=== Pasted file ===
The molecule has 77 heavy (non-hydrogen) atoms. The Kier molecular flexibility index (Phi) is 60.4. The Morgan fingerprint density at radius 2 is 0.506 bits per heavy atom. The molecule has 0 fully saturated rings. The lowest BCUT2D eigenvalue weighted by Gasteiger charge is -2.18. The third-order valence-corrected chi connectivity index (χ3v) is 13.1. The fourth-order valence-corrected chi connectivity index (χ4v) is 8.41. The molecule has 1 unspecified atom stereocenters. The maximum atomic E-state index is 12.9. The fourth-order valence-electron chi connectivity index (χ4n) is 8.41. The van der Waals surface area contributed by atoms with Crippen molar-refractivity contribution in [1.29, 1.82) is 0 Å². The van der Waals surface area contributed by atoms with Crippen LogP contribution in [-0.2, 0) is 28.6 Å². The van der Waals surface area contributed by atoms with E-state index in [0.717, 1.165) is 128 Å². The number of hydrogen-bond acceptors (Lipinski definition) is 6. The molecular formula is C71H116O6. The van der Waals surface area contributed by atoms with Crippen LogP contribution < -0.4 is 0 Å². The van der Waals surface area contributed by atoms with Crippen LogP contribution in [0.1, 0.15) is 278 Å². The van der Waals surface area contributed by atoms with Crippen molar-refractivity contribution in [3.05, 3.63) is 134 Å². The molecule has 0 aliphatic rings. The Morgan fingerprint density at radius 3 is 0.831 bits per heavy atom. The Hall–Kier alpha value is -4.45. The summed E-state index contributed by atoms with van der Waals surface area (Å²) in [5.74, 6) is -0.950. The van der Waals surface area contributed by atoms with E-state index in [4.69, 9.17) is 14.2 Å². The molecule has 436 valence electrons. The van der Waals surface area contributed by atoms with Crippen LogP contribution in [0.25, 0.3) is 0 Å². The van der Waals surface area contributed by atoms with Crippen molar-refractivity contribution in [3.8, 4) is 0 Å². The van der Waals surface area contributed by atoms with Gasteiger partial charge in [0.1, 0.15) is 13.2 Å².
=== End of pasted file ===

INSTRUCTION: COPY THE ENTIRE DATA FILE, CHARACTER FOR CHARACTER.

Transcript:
The molecule has 77 heavy (non-hydrogen) atoms. The Kier molecular flexibility index (Phi) is 60.4. The Morgan fingerprint density at radius 2 is 0.506 bits per heavy atom. The molecule has 0 fully saturated rings. The lowest BCUT2D eigenvalue weighted by Gasteiger charge is -2.18. The third-order valence-corrected chi connectivity index (χ3v) is 13.1. The fourth-order valence-corrected chi connectivity index (χ4v) is 8.41. The molecule has 1 unspecified atom stereocenters. The maximum atomic E-state index is 12.9. The fourth-order valence-electron chi connectivity index (χ4n) is 8.41. The van der Waals surface area contributed by atoms with Crippen molar-refractivity contribution in [1.29, 1.82) is 0 Å². The van der Waals surface area contributed by atoms with Crippen LogP contribution in [-0.2, 0) is 28.6 Å². The van der Waals surface area contributed by atoms with E-state index in [0.717, 1.165) is 128 Å². The number of hydrogen-bond acceptors (Lipinski definition) is 6. The molecular formula is C71H116O6. The van der Waals surface area contributed by atoms with Crippen LogP contribution < -0.4 is 0 Å². The van der Waals surface area contributed by atoms with Crippen LogP contribution in [0.1, 0.15) is 278 Å². The van der Waals surface area contributed by atoms with Crippen molar-refractivity contribution in [3.05, 3.63) is 134 Å². The molecule has 0 aliphatic rings. The Morgan fingerprint density at radius 3 is 0.831 bits per heavy atom. The Hall–Kier alpha value is -4.45. The summed E-state index contributed by atoms with van der Waals surface area (Å²) in [5.74, 6) is -0.950. The van der Waals surface area contributed by atoms with E-state index in [4.69, 9.17) is 14.2 Å². The molecule has 436 valence electrons. The van der Waals surface area contributed by atoms with Crippen LogP contribution in [0.25, 0.3) is 0 Å². The van der Waals surface area contributed by atoms with Crippen molar-refractivity contribution in [3.8, 4) is 0 Å². The van der Waals surface area contributed by atoms with Gasteiger partial charge in [0.1, 0.15) is 13.2 Å².